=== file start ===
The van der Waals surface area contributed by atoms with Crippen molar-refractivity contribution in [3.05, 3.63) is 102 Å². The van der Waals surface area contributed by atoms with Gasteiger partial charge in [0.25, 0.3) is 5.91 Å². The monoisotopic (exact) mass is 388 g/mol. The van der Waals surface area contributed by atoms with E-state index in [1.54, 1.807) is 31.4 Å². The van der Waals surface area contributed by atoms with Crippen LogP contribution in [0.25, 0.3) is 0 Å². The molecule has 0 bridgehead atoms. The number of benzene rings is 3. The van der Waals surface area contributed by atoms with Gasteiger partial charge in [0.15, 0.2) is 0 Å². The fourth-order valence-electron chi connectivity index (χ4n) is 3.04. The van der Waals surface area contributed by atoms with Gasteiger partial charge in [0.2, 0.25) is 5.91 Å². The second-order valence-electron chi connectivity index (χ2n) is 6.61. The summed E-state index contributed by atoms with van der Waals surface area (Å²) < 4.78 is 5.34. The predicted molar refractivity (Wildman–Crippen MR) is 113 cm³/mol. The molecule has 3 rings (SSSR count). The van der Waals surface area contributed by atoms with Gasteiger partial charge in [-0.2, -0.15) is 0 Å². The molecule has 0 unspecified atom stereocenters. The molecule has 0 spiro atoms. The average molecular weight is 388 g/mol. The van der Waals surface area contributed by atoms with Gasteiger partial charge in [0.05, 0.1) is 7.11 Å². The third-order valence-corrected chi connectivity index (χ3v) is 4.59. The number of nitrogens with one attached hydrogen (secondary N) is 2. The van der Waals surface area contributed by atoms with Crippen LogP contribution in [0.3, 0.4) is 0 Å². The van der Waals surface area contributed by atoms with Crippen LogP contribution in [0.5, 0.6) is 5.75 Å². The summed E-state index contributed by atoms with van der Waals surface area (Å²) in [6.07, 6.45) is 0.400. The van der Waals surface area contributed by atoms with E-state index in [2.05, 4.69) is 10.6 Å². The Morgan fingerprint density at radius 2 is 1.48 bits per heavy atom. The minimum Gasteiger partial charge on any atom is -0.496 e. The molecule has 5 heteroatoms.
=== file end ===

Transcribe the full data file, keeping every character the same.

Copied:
The van der Waals surface area contributed by atoms with Crippen molar-refractivity contribution in [3.05, 3.63) is 102 Å². The van der Waals surface area contributed by atoms with Gasteiger partial charge in [0.25, 0.3) is 5.91 Å². The monoisotopic (exact) mass is 388 g/mol. The van der Waals surface area contributed by atoms with E-state index in [1.54, 1.807) is 31.4 Å². The van der Waals surface area contributed by atoms with Crippen LogP contribution in [0.25, 0.3) is 0 Å². The molecule has 0 bridgehead atoms. The number of benzene rings is 3. The van der Waals surface area contributed by atoms with Gasteiger partial charge in [0.15, 0.2) is 0 Å². The fourth-order valence-electron chi connectivity index (χ4n) is 3.04. The van der Waals surface area contributed by atoms with Gasteiger partial charge in [0.2, 0.25) is 5.91 Å². The second-order valence-electron chi connectivity index (χ2n) is 6.61. The summed E-state index contributed by atoms with van der Waals surface area (Å²) < 4.78 is 5.34. The predicted molar refractivity (Wildman–Crippen MR) is 113 cm³/mol. The molecule has 3 rings (SSSR count). The van der Waals surface area contributed by atoms with Gasteiger partial charge in [-0.2, -0.15) is 0 Å². The molecule has 0 unspecified atom stereocenters. The molecule has 0 spiro atoms. The average molecular weight is 388 g/mol. The van der Waals surface area contributed by atoms with Gasteiger partial charge in [0.05, 0.1) is 7.11 Å². The third-order valence-corrected chi connectivity index (χ3v) is 4.59. The number of nitrogens with one attached hydrogen (secondary N) is 2. The van der Waals surface area contributed by atoms with Crippen LogP contribution in [0.3, 0.4) is 0 Å². The van der Waals surface area contributed by atoms with Crippen LogP contribution in [0.5, 0.6) is 5.75 Å². The summed E-state index contributed by atoms with van der Waals surface area (Å²) in [6.07, 6.45) is 0.400. The van der Waals surface area contributed by atoms with E-state index in [2.05, 4.69) is 10.6 Å². The Morgan fingerprint density at radius 2 is 1.48 bits per heavy atom. The minimum Gasteiger partial charge on any atom is -0.496 e. The molecule has 5 heteroatoms.